Grana Padano Italian Cheese

How It's Made, The Flavor and Pairings

Grana Padano. © Image 2014 Jennifer Meier

Grana Padano

Origin: Italy, Po River Valley in Emilia Romagna

Grana Padano was created by the Cistercian monks of Chiaravalle in the 12th century and the same recipe is used today. It is made from unpasteurized, semi-skimmed cow’s milk. At the end of the cheese making process, Grana Padano develops a firm, thick and deeply straw-colored rind protecting the fragrant, dry, flaking interior. The name "Grana" comes from the word grain and refers to the grainy texture of the cheese.

The cheese is generally aged for 2 years. Though similar to Parmigiano Reggiano, Grana Padano is inexpensive because areas producing the cheese are bigger. Moreover, Grana is less crumbly, milder and less complex than its long-aged sibling. 

The recipe and process of making Grana Padano are protected by its P.D.O. status. P.D.O stands for Protected Designation of Origin and is a set of guidelines that ensure the quality and authenticity of cheese sold under the name Grana Padano. The guidelines outline how the cheese is made and how long it is aged. Each wheel is tested for aroma and flavor before it can be branded with the P.D.O seal.


Grana Padano has a Natural rind that is technically edible, but too hard to eat. Some people like to throw a rind of Grana Padano or Parmigiano-Reggiano into a bowl of soup. The rind melts into the soup, adding flavor and texture.

A natural rind is a rind that develops on the outside of the cheese as the wheel ages.

Many semi-firm or hard cheeses have natural rinds. The rinds can be thin, like on some Cheddar cheeses, or thick, like on a wheel of Parmigiano-Reggiano or Grana Padano.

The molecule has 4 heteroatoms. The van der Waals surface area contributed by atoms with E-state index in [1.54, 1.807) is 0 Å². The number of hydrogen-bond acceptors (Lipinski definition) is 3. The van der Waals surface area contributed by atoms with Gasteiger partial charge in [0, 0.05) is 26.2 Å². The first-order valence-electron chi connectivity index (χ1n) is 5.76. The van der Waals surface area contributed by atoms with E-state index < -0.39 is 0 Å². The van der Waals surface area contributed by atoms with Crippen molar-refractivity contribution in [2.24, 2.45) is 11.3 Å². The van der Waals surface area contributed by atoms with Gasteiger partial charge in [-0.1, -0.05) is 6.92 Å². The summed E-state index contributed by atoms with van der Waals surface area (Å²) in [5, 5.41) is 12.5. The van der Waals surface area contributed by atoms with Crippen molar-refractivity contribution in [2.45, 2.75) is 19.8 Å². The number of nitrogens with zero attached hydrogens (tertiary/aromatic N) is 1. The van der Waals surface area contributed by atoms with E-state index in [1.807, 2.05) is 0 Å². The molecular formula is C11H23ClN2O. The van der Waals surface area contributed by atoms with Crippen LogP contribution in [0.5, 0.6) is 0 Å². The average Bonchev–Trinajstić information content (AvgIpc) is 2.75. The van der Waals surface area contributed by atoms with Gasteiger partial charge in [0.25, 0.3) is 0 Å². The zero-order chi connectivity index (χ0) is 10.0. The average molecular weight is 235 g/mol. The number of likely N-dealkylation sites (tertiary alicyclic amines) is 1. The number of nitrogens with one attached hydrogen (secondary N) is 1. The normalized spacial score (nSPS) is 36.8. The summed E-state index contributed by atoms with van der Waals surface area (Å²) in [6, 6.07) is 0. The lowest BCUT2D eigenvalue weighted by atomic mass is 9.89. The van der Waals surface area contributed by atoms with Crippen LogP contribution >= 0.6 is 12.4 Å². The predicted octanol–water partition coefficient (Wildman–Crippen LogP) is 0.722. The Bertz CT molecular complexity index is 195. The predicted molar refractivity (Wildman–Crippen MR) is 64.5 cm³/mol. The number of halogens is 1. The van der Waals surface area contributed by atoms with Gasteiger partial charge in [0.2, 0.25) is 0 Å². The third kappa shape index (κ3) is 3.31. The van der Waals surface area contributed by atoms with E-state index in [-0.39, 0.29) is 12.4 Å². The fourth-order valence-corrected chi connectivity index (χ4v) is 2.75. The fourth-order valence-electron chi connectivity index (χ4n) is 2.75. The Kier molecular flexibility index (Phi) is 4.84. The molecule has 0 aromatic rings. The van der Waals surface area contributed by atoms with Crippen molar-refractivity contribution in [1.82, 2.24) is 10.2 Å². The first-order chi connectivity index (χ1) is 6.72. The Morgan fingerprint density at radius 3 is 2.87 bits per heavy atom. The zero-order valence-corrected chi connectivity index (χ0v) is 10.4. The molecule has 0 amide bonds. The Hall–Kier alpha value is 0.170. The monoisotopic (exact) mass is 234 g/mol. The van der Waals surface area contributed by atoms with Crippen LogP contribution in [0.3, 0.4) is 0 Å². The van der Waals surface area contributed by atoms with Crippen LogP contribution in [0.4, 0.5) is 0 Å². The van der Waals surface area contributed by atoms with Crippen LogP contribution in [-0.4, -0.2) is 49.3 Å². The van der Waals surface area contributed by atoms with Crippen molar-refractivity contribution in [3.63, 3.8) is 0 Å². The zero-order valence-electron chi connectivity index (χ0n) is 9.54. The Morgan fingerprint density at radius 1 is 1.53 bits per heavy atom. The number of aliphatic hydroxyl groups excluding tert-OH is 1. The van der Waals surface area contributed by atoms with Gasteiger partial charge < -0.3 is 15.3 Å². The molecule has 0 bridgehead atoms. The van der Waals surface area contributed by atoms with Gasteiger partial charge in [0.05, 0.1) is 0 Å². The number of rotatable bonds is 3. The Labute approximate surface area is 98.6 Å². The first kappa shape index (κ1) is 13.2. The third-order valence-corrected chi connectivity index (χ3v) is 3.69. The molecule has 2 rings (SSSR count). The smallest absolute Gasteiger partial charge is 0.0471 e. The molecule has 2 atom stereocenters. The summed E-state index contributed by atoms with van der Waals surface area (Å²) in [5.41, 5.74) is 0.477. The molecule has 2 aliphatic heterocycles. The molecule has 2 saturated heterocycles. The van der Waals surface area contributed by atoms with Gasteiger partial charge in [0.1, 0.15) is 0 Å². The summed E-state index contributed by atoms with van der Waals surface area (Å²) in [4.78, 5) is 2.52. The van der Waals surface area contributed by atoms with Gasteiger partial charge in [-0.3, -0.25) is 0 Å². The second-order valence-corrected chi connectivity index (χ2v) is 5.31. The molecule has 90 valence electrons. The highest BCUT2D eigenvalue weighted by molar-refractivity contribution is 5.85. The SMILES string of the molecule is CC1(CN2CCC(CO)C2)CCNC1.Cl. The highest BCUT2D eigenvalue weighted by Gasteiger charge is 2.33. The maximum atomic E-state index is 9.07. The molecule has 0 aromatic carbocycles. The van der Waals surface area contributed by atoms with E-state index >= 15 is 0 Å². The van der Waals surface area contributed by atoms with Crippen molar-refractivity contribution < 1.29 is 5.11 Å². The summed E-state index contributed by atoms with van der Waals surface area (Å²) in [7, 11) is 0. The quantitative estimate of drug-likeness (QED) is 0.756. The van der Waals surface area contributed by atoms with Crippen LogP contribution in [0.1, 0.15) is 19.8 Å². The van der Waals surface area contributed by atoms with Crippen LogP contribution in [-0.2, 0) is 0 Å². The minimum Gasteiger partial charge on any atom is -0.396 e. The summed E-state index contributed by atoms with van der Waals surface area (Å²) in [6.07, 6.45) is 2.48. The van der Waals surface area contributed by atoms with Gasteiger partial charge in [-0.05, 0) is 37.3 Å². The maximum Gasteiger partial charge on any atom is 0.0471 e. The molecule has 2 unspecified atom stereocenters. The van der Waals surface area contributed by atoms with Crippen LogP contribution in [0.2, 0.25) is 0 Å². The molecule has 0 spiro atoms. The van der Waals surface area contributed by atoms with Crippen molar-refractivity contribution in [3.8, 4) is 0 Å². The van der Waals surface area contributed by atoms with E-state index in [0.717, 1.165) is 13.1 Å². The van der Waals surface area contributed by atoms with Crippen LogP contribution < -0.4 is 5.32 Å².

Grana Padano is sold at three different ages: 12 months, 16 months and 20 months. Each shares a nutty, buttery quality and a sharp fruitiness with a pleasantly salty finish.

The flavors become more intense with age and the texture becomes more granular.

Uses and Pairings

Grana Padano can be thinly shaved so it melts on the tongue, grated into dishes, or if you're really hungry simply cut yourself a large chunk and take a bite. Grana Padano pairs well with figs and dried fruit, sliced apples, or a drizzle of honey. For a savory snack pair with walnuts, olives or cured meat.

The fruity, nutty flavor and rich texture of Grana Padano pair well with a full-bodied, aromatic white wine or a big Italian red like Barolo. The saltiness of Grana Padano can pair well with dessert wines.

For cooking, Grana Padano can be used in any recipe that calls for a hard cheese.

How Nutritious is Grana Padano

According to the Consorzio Tutela Grana Padano:

  • Grana Padano cheese is an especially easy cheese to digest because enzymes break down the milk proteins in the cheese during the long aging process.
  • Thirty grams (about one ounce) of Grana Padano has the same nutritional value as half a liter of milk.
  • Fifty Grams (about 1.75 ounces) supplies sixty percent of an adult's daily calcium requirement.